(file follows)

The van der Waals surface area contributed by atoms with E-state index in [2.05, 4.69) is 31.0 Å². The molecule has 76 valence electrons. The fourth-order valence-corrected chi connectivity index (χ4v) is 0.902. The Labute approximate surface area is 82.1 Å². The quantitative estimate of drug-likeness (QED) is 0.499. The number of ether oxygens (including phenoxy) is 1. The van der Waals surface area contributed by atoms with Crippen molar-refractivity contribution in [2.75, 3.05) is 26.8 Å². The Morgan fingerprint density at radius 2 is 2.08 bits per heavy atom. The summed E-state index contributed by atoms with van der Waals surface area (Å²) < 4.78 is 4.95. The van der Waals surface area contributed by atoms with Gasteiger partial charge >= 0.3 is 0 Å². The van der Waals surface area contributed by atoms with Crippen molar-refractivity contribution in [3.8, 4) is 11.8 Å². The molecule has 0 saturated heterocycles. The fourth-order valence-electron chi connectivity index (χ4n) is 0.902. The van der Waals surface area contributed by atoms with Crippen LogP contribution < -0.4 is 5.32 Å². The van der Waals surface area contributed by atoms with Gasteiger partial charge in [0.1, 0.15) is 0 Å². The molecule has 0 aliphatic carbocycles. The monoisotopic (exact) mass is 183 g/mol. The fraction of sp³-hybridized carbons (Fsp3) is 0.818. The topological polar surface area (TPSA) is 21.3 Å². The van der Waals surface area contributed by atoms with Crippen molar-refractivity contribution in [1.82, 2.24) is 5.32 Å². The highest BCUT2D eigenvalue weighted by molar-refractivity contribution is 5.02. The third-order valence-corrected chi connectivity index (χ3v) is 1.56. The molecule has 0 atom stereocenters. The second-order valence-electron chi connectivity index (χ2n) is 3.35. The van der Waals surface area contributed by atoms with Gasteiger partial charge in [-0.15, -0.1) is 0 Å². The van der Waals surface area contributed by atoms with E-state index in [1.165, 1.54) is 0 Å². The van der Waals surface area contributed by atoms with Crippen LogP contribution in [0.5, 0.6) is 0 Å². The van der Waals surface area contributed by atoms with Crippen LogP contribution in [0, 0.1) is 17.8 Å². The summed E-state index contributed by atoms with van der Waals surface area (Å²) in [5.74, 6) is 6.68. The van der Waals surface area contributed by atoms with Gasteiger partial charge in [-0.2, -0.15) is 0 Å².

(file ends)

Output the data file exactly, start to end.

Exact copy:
The van der Waals surface area contributed by atoms with E-state index in [2.05, 4.69) is 31.0 Å². The molecule has 76 valence electrons. The fourth-order valence-corrected chi connectivity index (χ4v) is 0.902. The Labute approximate surface area is 82.1 Å². The quantitative estimate of drug-likeness (QED) is 0.499. The number of ether oxygens (including phenoxy) is 1. The van der Waals surface area contributed by atoms with Crippen molar-refractivity contribution in [2.75, 3.05) is 26.8 Å². The Morgan fingerprint density at radius 2 is 2.08 bits per heavy atom. The summed E-state index contributed by atoms with van der Waals surface area (Å²) < 4.78 is 4.95. The van der Waals surface area contributed by atoms with Gasteiger partial charge >= 0.3 is 0 Å². The van der Waals surface area contributed by atoms with Crippen molar-refractivity contribution in [3.8, 4) is 11.8 Å². The molecule has 0 saturated heterocycles. The fourth-order valence-electron chi connectivity index (χ4n) is 0.902. The van der Waals surface area contributed by atoms with Crippen LogP contribution < -0.4 is 5.32 Å². The van der Waals surface area contributed by atoms with Gasteiger partial charge in [0.1, 0.15) is 0 Å². The molecule has 0 aliphatic carbocycles. The monoisotopic (exact) mass is 183 g/mol. The fraction of sp³-hybridized carbons (Fsp3) is 0.818. The topological polar surface area (TPSA) is 21.3 Å². The van der Waals surface area contributed by atoms with Crippen molar-refractivity contribution in [1.82, 2.24) is 5.32 Å². The highest BCUT2D eigenvalue weighted by molar-refractivity contribution is 5.02. The third-order valence-corrected chi connectivity index (χ3v) is 1.56. The molecule has 0 atom stereocenters. The second-order valence-electron chi connectivity index (χ2n) is 3.35. The van der Waals surface area contributed by atoms with Gasteiger partial charge in [-0.15, -0.1) is 0 Å². The van der Waals surface area contributed by atoms with E-state index in [1.165, 1.54) is 0 Å². The van der Waals surface area contributed by atoms with Crippen LogP contribution in [0.5, 0.6) is 0 Å². The van der Waals surface area contributed by atoms with Crippen LogP contribution in [0, 0.1) is 17.8 Å². The summed E-state index contributed by atoms with van der Waals surface area (Å²) in [5.74, 6) is 6.68. The van der Waals surface area contributed by atoms with Gasteiger partial charge in [-0.2, -0.15) is 0 Å².